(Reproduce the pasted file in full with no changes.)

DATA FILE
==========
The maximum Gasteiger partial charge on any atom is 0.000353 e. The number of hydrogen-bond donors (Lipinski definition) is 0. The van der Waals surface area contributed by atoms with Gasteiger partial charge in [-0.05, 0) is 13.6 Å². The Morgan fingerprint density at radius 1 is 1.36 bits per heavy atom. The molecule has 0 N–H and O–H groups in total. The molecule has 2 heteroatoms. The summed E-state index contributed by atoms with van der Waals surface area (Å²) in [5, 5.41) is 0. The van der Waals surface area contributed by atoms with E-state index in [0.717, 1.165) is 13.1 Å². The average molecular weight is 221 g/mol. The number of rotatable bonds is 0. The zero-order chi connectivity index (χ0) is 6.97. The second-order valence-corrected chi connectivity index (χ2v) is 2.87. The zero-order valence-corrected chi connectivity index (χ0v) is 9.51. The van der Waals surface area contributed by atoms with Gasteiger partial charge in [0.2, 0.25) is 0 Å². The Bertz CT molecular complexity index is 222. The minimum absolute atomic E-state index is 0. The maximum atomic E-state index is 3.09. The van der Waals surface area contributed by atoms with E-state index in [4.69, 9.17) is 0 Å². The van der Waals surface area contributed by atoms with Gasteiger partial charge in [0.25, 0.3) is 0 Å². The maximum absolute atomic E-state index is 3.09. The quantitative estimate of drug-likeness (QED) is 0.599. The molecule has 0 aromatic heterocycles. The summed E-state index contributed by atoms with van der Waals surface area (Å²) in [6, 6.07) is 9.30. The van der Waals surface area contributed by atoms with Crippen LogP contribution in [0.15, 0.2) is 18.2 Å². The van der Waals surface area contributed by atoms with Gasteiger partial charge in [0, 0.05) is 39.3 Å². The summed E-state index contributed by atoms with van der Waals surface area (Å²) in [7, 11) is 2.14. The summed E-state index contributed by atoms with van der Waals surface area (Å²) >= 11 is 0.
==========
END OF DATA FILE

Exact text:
The maximum Gasteiger partial charge on any atom is 0.000353 e. The number of hydrogen-bond donors (Lipinski definition) is 0. The van der Waals surface area contributed by atoms with Gasteiger partial charge in [-0.05, 0) is 13.6 Å². The Morgan fingerprint density at radius 1 is 1.36 bits per heavy atom. The molecule has 0 N–H and O–H groups in total. The molecule has 2 heteroatoms. The summed E-state index contributed by atoms with van der Waals surface area (Å²) in [5, 5.41) is 0. The van der Waals surface area contributed by atoms with E-state index in [0.717, 1.165) is 13.1 Å². The average molecular weight is 221 g/mol. The number of rotatable bonds is 0. The zero-order chi connectivity index (χ0) is 6.97. The second-order valence-corrected chi connectivity index (χ2v) is 2.87. The zero-order valence-corrected chi connectivity index (χ0v) is 9.51. The van der Waals surface area contributed by atoms with Gasteiger partial charge in [0.2, 0.25) is 0 Å². The Bertz CT molecular complexity index is 222. The minimum absolute atomic E-state index is 0. The maximum atomic E-state index is 3.09. The van der Waals surface area contributed by atoms with E-state index in [4.69, 9.17) is 0 Å². The van der Waals surface area contributed by atoms with Gasteiger partial charge in [0.25, 0.3) is 0 Å². The maximum absolute atomic E-state index is 3.09. The quantitative estimate of drug-likeness (QED) is 0.599. The molecule has 0 aromatic heterocycles. The summed E-state index contributed by atoms with van der Waals surface area (Å²) in [6, 6.07) is 9.30. The van der Waals surface area contributed by atoms with Crippen LogP contribution in [0.15, 0.2) is 18.2 Å². The van der Waals surface area contributed by atoms with Gasteiger partial charge in [0, 0.05) is 39.3 Å². The summed E-state index contributed by atoms with van der Waals surface area (Å²) in [7, 11) is 2.14. The summed E-state index contributed by atoms with van der Waals surface area (Å²) >= 11 is 0.